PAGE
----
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ON MY MIND

It has been banned in Russia.

It's been called an "insulting mockery" of the Soviet past.

Police even raided a Moscow cinema that dared to screen it.

It, of course, is Scottish director Armando Iannucci's black comedy The Death Of Stalin, which lampoons the power struggles, intrigue, and backstabbing that followed the Soviet dictator's demise in 1953.

What does Russia's official reaction to this highly acclaimed film tell us?

Is it simply about Russians' sensitivity about the darkest chapters of their history?

Or is it something more?

On this week's Power Vertical Podcast, we'll take a look at the Kremlin's sacred cows and what the scandal over this and other films tell us about Russia today.

Joining me will be co-host Mark Galeotti, a senior research fellow at the Institute of International Relations in Prague, head of its Center for European Security, and author of the forthcoming book Vory: Russia's Super Mafia; and Anna Arutunyan, a Moscow-based senior analyst on Russia for the International Crisis Group and author of the book The Putin Mystique: Inside Russia's Power Cult.

So be sure to tune in later today!

IN THE NEWS

Vladimir Putin is expected to attend ceremonies in the city formerly known as Stalingrad as it marks the 75th anniversary of one of the bloodiest battles in World War II.

U.S. Secretary of State Rex Tillerson warned countries of the Western Hemisphere to beware of “alarming” actions by Russia and China in their region, urging them to work with the United States instead.

The U.S. Mission to the Organization for Security and Cooperation in Europe has issued a harshly worded statement accusing Russia of "ongoing violations of international law" in Ukraine.

Moscow is talking tough after being reprimanded by the United States over an "unsafe" incident in which a Russian military jet flew within 1.5 meters of a U.S. Navy surveillance plane over the Black Sea.

A Moscow court has sentenced former Kirov Oblast Governor Nikita Belykh to eight years in prison following his conviction on bribery charges.

Russian law enforcement authorities say they have killed a suspected Islamic militant who they suggested may have been plotting an attack on the day of the presidential election next month.

The world's top sports court has overturned lifetime Olympic bans for 39 Russian athletes in a blow to the International Olympic Committee's policy following the Russian sports-doping scandal.

The editor in chief of a Ukrainian news site derided by critics as overly friendly toward Russia says he has fled the country and appealed for political asylum in Austria, citing threats of physical violence and "unprecedented pressure from the authorities," including President Petro Poroshenko.

Ukrainian President Petro Poroshenko says he is "deeply concerned" by a Polish bill that accuses some Ukrainians of collaborating with Nazi Germany, calling it "categorically unacceptable."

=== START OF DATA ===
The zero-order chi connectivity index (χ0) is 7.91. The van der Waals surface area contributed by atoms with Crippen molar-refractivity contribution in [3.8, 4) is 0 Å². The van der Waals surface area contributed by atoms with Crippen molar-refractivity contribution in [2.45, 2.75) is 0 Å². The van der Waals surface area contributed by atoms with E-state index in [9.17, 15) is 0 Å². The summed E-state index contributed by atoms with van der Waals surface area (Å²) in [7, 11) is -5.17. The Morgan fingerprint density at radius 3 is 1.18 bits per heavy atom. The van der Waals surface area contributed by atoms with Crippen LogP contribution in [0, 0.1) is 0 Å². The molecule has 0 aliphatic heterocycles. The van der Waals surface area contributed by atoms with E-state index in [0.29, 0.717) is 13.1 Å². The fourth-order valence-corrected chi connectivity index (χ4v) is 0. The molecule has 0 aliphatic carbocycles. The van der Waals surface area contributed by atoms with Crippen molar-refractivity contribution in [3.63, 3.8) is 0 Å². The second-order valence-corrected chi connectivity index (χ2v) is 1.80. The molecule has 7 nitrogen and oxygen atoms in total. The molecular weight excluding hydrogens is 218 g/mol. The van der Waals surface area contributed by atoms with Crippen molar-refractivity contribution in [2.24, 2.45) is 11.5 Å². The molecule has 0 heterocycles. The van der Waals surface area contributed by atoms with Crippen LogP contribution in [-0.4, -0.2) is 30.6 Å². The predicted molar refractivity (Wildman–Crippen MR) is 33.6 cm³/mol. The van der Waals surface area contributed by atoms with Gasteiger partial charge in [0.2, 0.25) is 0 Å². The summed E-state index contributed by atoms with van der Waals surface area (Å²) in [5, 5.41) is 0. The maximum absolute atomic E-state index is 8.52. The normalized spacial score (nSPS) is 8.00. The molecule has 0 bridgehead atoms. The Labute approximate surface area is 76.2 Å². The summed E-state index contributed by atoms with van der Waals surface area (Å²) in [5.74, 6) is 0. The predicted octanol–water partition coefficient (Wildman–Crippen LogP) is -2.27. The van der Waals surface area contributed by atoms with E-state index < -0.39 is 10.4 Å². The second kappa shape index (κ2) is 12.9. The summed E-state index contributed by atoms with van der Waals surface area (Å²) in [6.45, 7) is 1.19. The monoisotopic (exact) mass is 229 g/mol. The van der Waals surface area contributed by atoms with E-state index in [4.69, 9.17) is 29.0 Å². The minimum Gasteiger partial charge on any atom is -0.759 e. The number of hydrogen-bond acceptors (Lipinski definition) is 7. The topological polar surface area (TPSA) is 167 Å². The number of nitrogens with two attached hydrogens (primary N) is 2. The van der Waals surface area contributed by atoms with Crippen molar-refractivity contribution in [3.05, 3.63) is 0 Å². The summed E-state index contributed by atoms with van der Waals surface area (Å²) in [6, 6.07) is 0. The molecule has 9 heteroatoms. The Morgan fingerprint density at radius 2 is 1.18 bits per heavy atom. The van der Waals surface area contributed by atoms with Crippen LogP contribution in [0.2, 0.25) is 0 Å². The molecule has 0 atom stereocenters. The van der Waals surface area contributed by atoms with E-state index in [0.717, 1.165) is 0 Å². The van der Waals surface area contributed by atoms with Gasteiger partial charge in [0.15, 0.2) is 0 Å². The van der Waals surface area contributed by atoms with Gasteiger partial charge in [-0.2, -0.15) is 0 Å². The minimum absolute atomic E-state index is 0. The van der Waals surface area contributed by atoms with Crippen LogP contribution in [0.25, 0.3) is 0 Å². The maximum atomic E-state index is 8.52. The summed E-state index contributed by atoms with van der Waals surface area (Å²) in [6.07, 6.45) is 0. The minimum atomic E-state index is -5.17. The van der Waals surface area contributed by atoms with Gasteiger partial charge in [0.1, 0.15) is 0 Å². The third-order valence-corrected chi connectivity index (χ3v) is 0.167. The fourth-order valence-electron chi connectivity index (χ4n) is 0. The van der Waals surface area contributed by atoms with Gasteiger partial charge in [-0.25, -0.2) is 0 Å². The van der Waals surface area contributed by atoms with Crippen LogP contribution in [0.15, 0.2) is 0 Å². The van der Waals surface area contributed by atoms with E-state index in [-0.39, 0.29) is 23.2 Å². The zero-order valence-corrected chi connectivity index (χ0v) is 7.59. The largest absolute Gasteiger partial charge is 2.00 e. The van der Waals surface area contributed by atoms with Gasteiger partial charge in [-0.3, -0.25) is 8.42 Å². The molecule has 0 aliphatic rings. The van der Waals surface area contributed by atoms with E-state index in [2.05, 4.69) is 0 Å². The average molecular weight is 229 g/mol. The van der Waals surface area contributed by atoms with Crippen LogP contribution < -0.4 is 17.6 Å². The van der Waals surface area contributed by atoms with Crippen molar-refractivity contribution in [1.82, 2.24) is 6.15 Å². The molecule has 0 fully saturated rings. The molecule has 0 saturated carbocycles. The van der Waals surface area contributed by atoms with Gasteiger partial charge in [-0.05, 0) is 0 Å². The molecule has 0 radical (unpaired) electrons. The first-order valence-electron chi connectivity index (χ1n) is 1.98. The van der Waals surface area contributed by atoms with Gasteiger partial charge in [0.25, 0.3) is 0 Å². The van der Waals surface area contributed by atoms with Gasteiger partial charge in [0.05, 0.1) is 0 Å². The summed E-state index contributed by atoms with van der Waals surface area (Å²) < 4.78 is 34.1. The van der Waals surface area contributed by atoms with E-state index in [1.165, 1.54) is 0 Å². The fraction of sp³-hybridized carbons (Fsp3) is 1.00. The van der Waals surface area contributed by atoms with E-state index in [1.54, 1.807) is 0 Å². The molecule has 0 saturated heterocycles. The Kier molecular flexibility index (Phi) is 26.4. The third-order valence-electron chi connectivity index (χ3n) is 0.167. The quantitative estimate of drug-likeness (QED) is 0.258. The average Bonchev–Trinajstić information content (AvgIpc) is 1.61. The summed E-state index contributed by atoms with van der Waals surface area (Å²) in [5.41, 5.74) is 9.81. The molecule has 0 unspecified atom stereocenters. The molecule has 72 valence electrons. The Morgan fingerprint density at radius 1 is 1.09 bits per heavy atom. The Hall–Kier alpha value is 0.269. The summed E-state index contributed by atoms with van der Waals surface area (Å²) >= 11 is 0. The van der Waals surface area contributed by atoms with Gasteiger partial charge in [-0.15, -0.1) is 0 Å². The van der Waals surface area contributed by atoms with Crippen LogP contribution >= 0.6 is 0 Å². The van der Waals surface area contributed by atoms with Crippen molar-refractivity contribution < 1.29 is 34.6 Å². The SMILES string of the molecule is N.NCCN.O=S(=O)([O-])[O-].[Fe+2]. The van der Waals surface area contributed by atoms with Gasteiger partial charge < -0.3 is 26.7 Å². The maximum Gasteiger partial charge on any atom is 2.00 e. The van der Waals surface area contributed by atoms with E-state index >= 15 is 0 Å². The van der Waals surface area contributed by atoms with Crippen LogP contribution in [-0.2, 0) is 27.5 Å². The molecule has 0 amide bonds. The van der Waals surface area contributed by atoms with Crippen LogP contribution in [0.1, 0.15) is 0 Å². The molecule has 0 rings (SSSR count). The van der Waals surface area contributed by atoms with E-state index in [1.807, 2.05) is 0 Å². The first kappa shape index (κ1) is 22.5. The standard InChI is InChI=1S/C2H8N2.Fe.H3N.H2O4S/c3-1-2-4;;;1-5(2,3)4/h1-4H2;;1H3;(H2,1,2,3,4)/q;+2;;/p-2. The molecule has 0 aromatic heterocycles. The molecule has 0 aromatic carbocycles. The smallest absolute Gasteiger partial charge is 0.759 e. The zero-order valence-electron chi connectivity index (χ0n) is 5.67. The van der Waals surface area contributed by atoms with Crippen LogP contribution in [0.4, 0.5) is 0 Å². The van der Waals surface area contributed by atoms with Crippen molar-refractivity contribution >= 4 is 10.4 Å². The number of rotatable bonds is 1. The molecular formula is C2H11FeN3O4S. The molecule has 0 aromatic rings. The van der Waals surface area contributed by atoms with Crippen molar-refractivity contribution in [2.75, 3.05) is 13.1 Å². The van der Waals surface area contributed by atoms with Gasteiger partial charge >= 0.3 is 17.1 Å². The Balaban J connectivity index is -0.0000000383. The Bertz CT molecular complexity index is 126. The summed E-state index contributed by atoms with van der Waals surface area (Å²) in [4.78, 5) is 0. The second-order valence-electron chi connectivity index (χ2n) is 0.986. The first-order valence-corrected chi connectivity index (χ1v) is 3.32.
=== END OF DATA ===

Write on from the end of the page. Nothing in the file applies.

WHAT I'M READING

Reactions To Belykh Verdict

Political commentator Zoya Svetova looks at the politically charged conviction of former Kirov Governor Nikita Belykh and cases against other regional leaders and makes the argument that loyalty to the regime is no longer sufficient to protect the security of Russian officials.

In Republic.ru, Vladimir Pastukhov also reacts to the Belykh verdict and notes how -- in conjunction with the prosecutions of other officials -- it is a reflection of the increasingly arbitrary nature of repression under Putin.

Putin's Listed Friends

In Novoye Vremya-The New Times, Yelena Artemeva zeroes in on four "friends of Putin" whose names appeared on the U.S. Treasury Department's "Kremlin list."

The Sanctity Of Power

Fyodor Krasheninnikov has a piece in Novoye Vremya-The New Times looking at the controversy over the film The Death Of Stalin, arguing that it reflects a view in Russia that power is sacred.

Living With Repression

In his column for Republic.ru, opposition journalist and political commentator Oleg Kashin reflects on strategies to live with oppression.

Putin's Stalling Strategy In Syria

In his column for Bloomberg, political commentator Leonid Bershidsky argues that Putin is hoping to drag out peace talks on Syria to buy time to build up a long-term military presence.

The EIU's Democracy Index

The Economist has published a useful infographic derived from the latest installment of The Economist Intelligence Unit's 2017 Democracy Index.

About This Blog

The Power Vertical
The Power Vertical

The Power Vertical is a blog written especially for Russia wonks and obsessive Kremlin watchers by Brian Whitmore. It offers Brian's personal take on emerging and developing trends in Russian politics, shining a spotlight on the high-stakes power struggles, machinations, and clashing interests that shape Kremlin policy today. Check out The Power Vertical Facebook page or

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